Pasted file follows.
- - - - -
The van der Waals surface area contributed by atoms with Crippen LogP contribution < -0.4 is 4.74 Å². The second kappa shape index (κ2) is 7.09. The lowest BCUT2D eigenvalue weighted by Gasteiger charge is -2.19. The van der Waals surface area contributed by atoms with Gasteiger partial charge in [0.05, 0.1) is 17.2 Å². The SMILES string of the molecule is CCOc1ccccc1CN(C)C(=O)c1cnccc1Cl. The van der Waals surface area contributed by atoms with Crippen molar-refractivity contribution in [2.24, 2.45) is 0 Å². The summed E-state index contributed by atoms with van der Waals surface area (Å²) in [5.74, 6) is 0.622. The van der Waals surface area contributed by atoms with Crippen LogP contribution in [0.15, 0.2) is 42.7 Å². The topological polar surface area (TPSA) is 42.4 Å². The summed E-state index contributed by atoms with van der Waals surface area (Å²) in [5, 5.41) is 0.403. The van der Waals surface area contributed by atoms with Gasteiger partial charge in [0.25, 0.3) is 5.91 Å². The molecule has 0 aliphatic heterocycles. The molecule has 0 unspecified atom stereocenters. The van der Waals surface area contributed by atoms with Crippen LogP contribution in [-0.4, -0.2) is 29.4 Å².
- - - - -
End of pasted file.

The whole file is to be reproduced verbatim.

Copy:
The van der Waals surface area contributed by atoms with Crippen LogP contribution < -0.4 is 4.74 Å². The second kappa shape index (κ2) is 7.09. The lowest BCUT2D eigenvalue weighted by Gasteiger charge is -2.19. The van der Waals surface area contributed by atoms with Gasteiger partial charge in [0.05, 0.1) is 17.2 Å². The SMILES string of the molecule is CCOc1ccccc1CN(C)C(=O)c1cnccc1Cl. The van der Waals surface area contributed by atoms with Crippen molar-refractivity contribution in [2.24, 2.45) is 0 Å². The summed E-state index contributed by atoms with van der Waals surface area (Å²) in [5.74, 6) is 0.622. The van der Waals surface area contributed by atoms with Crippen LogP contribution in [0.15, 0.2) is 42.7 Å². The topological polar surface area (TPSA) is 42.4 Å². The summed E-state index contributed by atoms with van der Waals surface area (Å²) in [5, 5.41) is 0.403. The van der Waals surface area contributed by atoms with Gasteiger partial charge in [0.25, 0.3) is 5.91 Å². The molecule has 0 aliphatic heterocycles. The molecule has 0 unspecified atom stereocenters. The van der Waals surface area contributed by atoms with Crippen LogP contribution in [-0.4, -0.2) is 29.4 Å².